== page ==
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Defensive programming 101 1

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Defensive programming talk for DDD North

Defensive programming talk for DDD North

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  • I am Irish
  • But I live in Norway. I am an IT Architect with Laerdalmedical
  • Programmers arethe problem. Theyare not nativelysecurityconcious as it takes longer to write and they dont want to break theircode by testing for securityflaws
  • Mainly applies to web apps. Leaving admin info systems on the server to be accessedYou can use Google to find this infoYou can find password files, office data files (PST) etcOld files are possible especially you rename in the same directory. Then possible to download source code from your site.Sample: intitle:index.of outlook pstAlso leaving trace output with <trace enabled=“true” and localOnly=“false”> .. Allows access to trace.axd
  • Following issue #10Usernames and passwords should be encrypted.Sensitive data should be in encryptedDont write your own Crypto protocols. Can also use google code to find these (especially if you leave personal ones there!!!)http://google.com/codesearch?hl=en&lr=&q=sa+connectionstring+file%3Aweb.config&sbtn=Search
  • One of the easiest ways to get caughtVulnerability is not in your code but on the systemEspecially painful on web serversGoogle can be used to find vulnerable web serversRequires you most of the time to pester the local sys admin
  • Shouldn’t be the only thing that sanitizes your inputConsider you have a javascript function to see if the number is validUser views source page and sends you the variablesDo validation on both sides to be sure, but definately server side at least.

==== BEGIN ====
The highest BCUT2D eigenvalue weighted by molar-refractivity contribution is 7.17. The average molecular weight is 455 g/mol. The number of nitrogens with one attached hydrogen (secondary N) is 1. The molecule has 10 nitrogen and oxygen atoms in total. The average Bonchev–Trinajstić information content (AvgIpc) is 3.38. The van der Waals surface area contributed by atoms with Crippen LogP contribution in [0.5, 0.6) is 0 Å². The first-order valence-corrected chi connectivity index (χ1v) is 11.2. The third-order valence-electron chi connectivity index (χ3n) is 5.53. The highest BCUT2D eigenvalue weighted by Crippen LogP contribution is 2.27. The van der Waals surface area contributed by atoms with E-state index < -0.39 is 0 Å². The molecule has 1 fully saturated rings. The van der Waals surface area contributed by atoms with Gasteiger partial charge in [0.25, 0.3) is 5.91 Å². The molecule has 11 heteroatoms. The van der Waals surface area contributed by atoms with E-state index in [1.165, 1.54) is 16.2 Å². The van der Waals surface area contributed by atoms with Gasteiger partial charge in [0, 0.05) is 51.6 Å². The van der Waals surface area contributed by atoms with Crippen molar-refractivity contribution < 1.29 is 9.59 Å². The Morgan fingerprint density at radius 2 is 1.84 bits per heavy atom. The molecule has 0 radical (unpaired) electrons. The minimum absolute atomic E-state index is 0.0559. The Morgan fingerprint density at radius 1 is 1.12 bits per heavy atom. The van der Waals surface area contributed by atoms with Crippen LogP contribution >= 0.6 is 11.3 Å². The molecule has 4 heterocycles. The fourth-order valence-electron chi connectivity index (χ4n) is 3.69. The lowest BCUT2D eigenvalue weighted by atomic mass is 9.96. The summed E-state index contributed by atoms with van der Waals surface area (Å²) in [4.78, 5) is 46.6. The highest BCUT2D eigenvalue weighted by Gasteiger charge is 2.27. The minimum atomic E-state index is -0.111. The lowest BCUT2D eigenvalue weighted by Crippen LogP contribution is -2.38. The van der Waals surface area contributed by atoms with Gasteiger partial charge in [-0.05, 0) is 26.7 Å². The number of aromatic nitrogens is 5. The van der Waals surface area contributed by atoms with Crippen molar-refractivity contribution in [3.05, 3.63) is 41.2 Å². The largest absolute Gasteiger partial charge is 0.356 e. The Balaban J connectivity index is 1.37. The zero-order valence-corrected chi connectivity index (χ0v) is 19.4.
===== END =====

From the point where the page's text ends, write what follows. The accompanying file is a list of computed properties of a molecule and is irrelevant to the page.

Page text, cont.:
• Validate all inputs at the server even if client validatedUse a central validation sourceUse white lists rather than blacklistsEscape special charactersValidate against RFC rulesValidate XML against the schema
  • You should never show a detailed error message on a production web site.Use CustomErrors in the web.configEither RemoteOnly or OnAgain also turn off Trace and set Debug=“false”
  • SQL connection using SA or SysAdm level permissionsRequiring Administrator permissions on the web server!!!!!Requiring Admin privileges for a windows app
  • Consider default.aspx?download=filestore/file.exe using BinaryWriteChange the download variableNow default.aspx? download=web.configPage will display the incorrect file and give ideas about what way the machine is configured and possibly access to a lot more.
  • Validate your inputChecking for ../ usually wont work due to URLEncodeStrong checking of inputPlacing web apps on separate partitions to system filesCorrect permissionsWeb server fully patchedUsing scanner tools to validate the web server IIS LockdownURL Scan
  • HTML & Script Injection3 Main typesDOMNon PersistantPersistantNon persistant is the most common, and persistant is the most dangerous.Certain CMS are vuln, as well as pages taking input and displaying that input back.Other variations include HTTP response splitting, HTTP header injection, remote file inclusionParticularly nastyMore common with scripting languages such as ASP and PHPAllows you to insert your own file to be runNot as relevant to .NET but still can cause a problemExamplehttp://server/file.aspx?redir=page.aspxhttp://server/file.aspx?redir=http://badplace/haha.aspx?Imagine that with a login and similar look of your own site
  • Make cookies only accessible to server side code<httpCookies httpOnlyCookies="true">Use cookie based session state to stop session hijacking<sessionState cookieless="UseCookies">Where possible use SSL for authentication cookiesUse unique forms name when using multiple sites with forms auth.Use HtmlEncode to disable special charsMake sure on redirect its only going to where you expect it to be goingSanitize your inputMind your cookies and evaluate web.configs above the web app for vulns